Amparo F, Jin Y, Hamrah P, Schaumberg DA, Dana R. What is the value of incorporating tear osmolarity measurement in assessing patient response to therapy in dry eye disease?. Am J Ophthalmol 2014;157(1):69-77.e2.Abstract
PURPOSE: To evaluate the correlation between changes in tear osmolarity, symptoms, and corneal fluorescein staining in patients with dry eye disease (DED). DESIGN: Retrospective, clinic-based cohort study. METHODS: In this single-institution study, we reviewed the charts of 186 patients with DED from whom we had data on tear osmolarity, symptoms, and corneal fluorescein staining from 2 separate visits. Main outcomes included the correlation of the changes between the 2 visits for tear osmolarity (TearLab system), symptoms (Ocular Surface Disease Index), and corneal fluorescein staining (modified Oxford scheme). For tear osmolarity and corneal fluorescein staining the scores from the eye with highest readings were analyzed. The correlations were repeated on subgroups based on proposed cutoffs for DED severity and on patients' treatment. RESULTS: We found a modest, though statistically significant, correlation between changes in corneal fluorescein staining and symptoms of DED (R = 0.31; P < .001). However, there was no correlation between the recorded change in tear osmolarity and symptoms (R = -0.091; P = .38) or between changes in tear osmolarity and corneal fluorescein staining (R = -0.02; P = .80). This lack of correlation was consistent in all the subgroups studied. A multivariate analysis revealed that changes in corneal fluorescein staining had predictive value on symptom changes, whereas tear osmolarity changes did not. CONCLUSIONS: Changes in tear osmolarity do not correlate significantly with changes in patient symptoms or corneal fluorescein staining in dry eye disease.
Cade F, Paschalis EI, Regatieri CV, Vavvas DG, Dana R, Dohlman CH. Alkali burn to the eye: protection using TNF-α inhibition. Cornea 2014;33(4):382-9.Abstract
PURPOSE: The aim of this study was to evaluate early retinal damage after induction of ocular surface alkali burns and the protective effects of tumor necrosis factor alpha (TNF-α) blockade. METHODS: Alkali injury was induced in mouse corneas by using 1 N NaOH. Retinal damage was assessed using a terminal deoxynucleotidyl transferase 2'-deoxyuridine 5-triphosphate nick end labeling (TUNEL) assay, 15 minutes to 14 days postburn. Immune cell infiltration was assessed by CD45 immunolocalization. Retinal cytokines were quantified using the enzyme-linked immunosorbent assay for interleukin (IL)1β, IL2, IL6, TNF-α, CCL5, and macrophage inflammatory protein-1α. Protection against retinal damage was attempted with a single dose of either anti-TNF-α antibody (infliximab, 6.25 mg/kg) or control immunoglobulin G (IgG), administered intraperitoneally 15 minutes after the burn was inflicted. Corneal injury was evaluated by using TUNEL and CD45 immunolocalization and by quantifying corneal neovascularization. RESULTS: There was significant damage to the retina within 24 hours of the corneal burn being inflicted. TUNEL+ labeling was present in 80% of the retinal ganglion cells, including a few CD45+ cells. There was a 10-fold increase in the retinal inflammatory cytokines in the study groups compared with that in controls. A single intraperitoneal dose of anti-TNF-α antibody, administered 15 minutes after the burn, markedly reduced retinal TUNEL+, CD45+ labeling, and inflammatory cytokine expression, compared with that in the controls. Additionally, TNF-α blockade caused a marked reduction in corneal neovascularization, and in cornea TUNEL and CD45 labeling, 5 days after the burn. CONCLUSIONS: This study shows that alkali corneal burns can induce significant retinal damage within 24 hours. A single dose of anti-TNF-α antibody, administered 15 minutes after inflicting the burn, provides significant retinal and corneal protection. This could lead to the discovery of novel therapies for patients with alkali injuries.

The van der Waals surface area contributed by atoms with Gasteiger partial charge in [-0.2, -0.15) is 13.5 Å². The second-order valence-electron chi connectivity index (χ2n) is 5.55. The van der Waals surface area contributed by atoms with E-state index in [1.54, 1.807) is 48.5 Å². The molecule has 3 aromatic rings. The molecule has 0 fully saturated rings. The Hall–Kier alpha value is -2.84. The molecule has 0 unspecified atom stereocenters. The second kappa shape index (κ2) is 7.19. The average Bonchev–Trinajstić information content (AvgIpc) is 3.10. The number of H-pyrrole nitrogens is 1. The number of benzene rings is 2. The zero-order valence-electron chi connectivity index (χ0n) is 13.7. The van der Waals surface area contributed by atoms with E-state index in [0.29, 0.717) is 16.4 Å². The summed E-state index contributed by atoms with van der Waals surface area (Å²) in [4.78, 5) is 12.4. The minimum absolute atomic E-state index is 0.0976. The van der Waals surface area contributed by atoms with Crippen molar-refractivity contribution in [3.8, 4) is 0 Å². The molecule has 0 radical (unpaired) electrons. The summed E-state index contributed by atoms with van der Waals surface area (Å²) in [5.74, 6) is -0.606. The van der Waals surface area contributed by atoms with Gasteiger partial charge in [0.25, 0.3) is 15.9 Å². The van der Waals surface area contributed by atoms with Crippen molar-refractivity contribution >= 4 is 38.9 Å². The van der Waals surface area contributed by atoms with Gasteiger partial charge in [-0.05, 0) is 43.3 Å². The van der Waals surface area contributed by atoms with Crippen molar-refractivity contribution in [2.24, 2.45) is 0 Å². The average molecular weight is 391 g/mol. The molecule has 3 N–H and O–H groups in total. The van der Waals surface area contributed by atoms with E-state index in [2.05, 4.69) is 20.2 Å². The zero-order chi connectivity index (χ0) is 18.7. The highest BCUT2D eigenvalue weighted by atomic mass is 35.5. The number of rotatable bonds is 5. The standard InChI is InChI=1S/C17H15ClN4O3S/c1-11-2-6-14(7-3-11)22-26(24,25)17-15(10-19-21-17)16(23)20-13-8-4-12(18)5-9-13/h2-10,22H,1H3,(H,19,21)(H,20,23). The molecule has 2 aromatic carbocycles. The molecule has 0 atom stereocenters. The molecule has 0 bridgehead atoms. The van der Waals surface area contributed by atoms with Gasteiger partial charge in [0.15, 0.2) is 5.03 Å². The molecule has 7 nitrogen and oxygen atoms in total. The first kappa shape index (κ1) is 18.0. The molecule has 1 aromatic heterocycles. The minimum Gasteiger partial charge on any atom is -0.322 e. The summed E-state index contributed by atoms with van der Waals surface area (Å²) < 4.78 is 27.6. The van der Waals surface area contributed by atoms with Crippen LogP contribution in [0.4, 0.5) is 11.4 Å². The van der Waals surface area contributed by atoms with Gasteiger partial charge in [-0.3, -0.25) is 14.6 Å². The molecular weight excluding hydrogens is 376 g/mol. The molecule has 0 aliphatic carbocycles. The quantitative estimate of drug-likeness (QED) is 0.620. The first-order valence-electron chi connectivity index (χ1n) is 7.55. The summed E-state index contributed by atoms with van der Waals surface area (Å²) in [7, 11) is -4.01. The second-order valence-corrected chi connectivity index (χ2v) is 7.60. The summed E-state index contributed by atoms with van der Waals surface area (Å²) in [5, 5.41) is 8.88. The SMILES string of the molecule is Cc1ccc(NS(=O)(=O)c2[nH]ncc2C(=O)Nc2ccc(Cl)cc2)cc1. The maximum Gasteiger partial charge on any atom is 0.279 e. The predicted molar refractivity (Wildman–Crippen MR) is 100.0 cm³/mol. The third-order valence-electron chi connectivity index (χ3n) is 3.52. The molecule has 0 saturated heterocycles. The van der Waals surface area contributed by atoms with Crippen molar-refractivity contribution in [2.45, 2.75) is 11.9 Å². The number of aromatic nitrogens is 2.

Ding J, Sullivan DA. The effects of insulin-like growth factor 1 and growth hormone on human meibomian gland epithelial cells. JAMA Ophthalmol 2014;132(5):593-9.Abstract
IMPORTANCE: A phase 1 study has reported that dry eye disease is the most common adverse effect of human exposure to the antibody figitumumab, an anticancer drug that prevents insulin-like growth factor 1 (IGF-1) from binding to its receptor. We hypothesized that the mechanism underlying this effect is the inhibition of IGF-1 action in epithelial cells of the meibomian gland. OBJECTIVES: To test the hypothesis that IGF-1 stimulates meibomian gland function in vitro and to examine whether growth hormone, a closely related hormone of IGF-1, has the same effect. DESIGN, SETTING, AND MATERIAL: Immortalized human meibomian gland epithelial cells were cultured in the presence or the absence of IGF-1, growth hormone, and an IGF-1 receptor-blocking antibody. Signaling pathways, cell proliferation, neutral lipid staining, and a key protein involved in lipid biogenesis were evaluated. INTERVENTION: Application of IGF-1 and growth hormone to human meibomian gland epithelial cells. MAIN OUTCOMES AND MEASURES: Immunoblotting, cell counting, and neutral lipid staining. RESULTS Insulin-like growth factor 1 activated the phosphoinositol 3-kinase/Akt and forkhead box O1 pathways (showing a dose-dependent effect on immunoblotting), stimulated cellular proliferation (about 1.8-fold increase in cell number), increased sterol regulatory element-binding protein 1 expression (about 3-fold increase on immunoblotting), and promoted lipid accumulation in human meibomian gland epithelial cells (about 2-fold increase in lipid staining). These IGF-1 actions, which may be blocked by cotreatment with the anti-IGF-1 antibody, were accompanied by inconsistent effects on extracellular signal-regulated kinase phosphorylation. We were not able to demonstrate activation of Akt, forkhead box O1, extracellular signal-regulated kinase, Janus kinase 2, or signal transducers and activators of transcription 5, induced cell proliferation, or lipid accumulation in these cells by growth hormone application. CONCLUSIONS AND RELEVANCE: Our results support the hypothesis that IGF-1 acts on human meibomian gland epithelial cells and may explain why treatment with figitumumab, the IGF-1 inhibitor, causes dry eye disease. Ophthalmic care for dry eye disease may be needed when patients with cancer undergo treatment with drugs that inhibit IGF-1 action.